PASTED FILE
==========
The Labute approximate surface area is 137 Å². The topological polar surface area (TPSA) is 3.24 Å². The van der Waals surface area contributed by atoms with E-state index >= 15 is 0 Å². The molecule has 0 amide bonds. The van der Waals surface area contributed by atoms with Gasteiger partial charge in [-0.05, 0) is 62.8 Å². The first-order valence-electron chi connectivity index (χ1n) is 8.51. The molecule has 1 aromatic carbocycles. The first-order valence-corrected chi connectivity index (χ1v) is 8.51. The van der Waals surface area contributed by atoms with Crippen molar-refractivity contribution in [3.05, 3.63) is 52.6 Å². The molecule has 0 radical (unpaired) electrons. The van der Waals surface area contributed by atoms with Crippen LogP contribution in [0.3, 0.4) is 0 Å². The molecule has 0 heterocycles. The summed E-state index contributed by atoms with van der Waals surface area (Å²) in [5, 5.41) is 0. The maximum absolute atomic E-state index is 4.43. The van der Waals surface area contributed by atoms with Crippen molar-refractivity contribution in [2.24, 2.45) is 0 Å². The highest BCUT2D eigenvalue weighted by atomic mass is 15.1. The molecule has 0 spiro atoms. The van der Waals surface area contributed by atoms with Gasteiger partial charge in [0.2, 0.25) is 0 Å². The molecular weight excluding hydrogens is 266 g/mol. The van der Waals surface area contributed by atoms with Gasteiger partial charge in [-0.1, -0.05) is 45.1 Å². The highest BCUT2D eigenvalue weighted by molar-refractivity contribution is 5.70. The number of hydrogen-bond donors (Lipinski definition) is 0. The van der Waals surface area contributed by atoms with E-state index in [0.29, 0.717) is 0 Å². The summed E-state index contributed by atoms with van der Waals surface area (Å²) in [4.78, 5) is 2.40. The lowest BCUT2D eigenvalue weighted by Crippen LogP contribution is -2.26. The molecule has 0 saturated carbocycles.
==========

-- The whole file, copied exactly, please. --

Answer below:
The Labute approximate surface area is 137 Å². The topological polar surface area (TPSA) is 3.24 Å². The van der Waals surface area contributed by atoms with E-state index >= 15 is 0 Å². The molecule has 0 amide bonds. The van der Waals surface area contributed by atoms with Gasteiger partial charge in [-0.05, 0) is 62.8 Å². The first-order valence-electron chi connectivity index (χ1n) is 8.51. The molecule has 1 aromatic carbocycles. The first-order valence-corrected chi connectivity index (χ1v) is 8.51. The van der Waals surface area contributed by atoms with Crippen molar-refractivity contribution in [3.05, 3.63) is 52.6 Å². The molecule has 0 radical (unpaired) electrons. The van der Waals surface area contributed by atoms with Crippen LogP contribution in [0.3, 0.4) is 0 Å². The molecule has 0 heterocycles. The summed E-state index contributed by atoms with van der Waals surface area (Å²) in [5, 5.41) is 0. The maximum absolute atomic E-state index is 4.43. The van der Waals surface area contributed by atoms with Crippen molar-refractivity contribution in [2.24, 2.45) is 0 Å². The highest BCUT2D eigenvalue weighted by atomic mass is 15.1. The molecule has 0 spiro atoms. The van der Waals surface area contributed by atoms with Gasteiger partial charge in [0.2, 0.25) is 0 Å². The molecular weight excluding hydrogens is 266 g/mol. The van der Waals surface area contributed by atoms with Gasteiger partial charge in [-0.1, -0.05) is 45.1 Å². The highest BCUT2D eigenvalue weighted by molar-refractivity contribution is 5.70. The number of hydrogen-bond donors (Lipinski definition) is 0. The van der Waals surface area contributed by atoms with E-state index in [0.29, 0.717) is 0 Å². The summed E-state index contributed by atoms with van der Waals surface area (Å²) in [4.78, 5) is 2.40. The lowest BCUT2D eigenvalue weighted by Crippen LogP contribution is -2.26. The molecule has 0 saturated carbocycles.